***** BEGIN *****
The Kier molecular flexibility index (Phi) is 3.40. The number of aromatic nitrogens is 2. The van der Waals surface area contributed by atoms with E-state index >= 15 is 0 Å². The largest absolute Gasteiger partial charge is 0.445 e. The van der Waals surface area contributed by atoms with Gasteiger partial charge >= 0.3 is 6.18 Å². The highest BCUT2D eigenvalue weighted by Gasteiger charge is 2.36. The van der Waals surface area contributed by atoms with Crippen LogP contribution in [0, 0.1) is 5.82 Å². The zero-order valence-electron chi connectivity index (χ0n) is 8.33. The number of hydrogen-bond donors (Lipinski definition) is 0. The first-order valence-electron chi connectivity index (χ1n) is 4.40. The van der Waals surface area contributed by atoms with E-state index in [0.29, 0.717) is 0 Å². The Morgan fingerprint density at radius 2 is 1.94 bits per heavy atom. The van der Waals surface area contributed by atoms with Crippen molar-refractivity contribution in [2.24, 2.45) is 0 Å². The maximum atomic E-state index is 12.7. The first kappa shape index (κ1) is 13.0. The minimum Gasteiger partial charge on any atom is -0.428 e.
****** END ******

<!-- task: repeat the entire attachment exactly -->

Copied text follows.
The Kier molecular flexibility index (Phi) is 3.40. The number of aromatic nitrogens is 2. The van der Waals surface area contributed by atoms with E-state index >= 15 is 0 Å². The largest absolute Gasteiger partial charge is 0.445 e. The van der Waals surface area contributed by atoms with Gasteiger partial charge >= 0.3 is 6.18 Å². The highest BCUT2D eigenvalue weighted by Gasteiger charge is 2.36. The van der Waals surface area contributed by atoms with Crippen LogP contribution in [0, 0.1) is 5.82 Å². The zero-order valence-electron chi connectivity index (χ0n) is 8.33. The number of hydrogen-bond donors (Lipinski definition) is 0. The first-order valence-electron chi connectivity index (χ1n) is 4.40. The van der Waals surface area contributed by atoms with E-state index in [0.29, 0.717) is 0 Å². The Morgan fingerprint density at radius 2 is 1.94 bits per heavy atom. The van der Waals surface area contributed by atoms with Crippen molar-refractivity contribution in [2.24, 2.45) is 0 Å². The maximum atomic E-state index is 12.7. The first kappa shape index (κ1) is 13.0. The minimum Gasteiger partial charge on any atom is -0.428 e.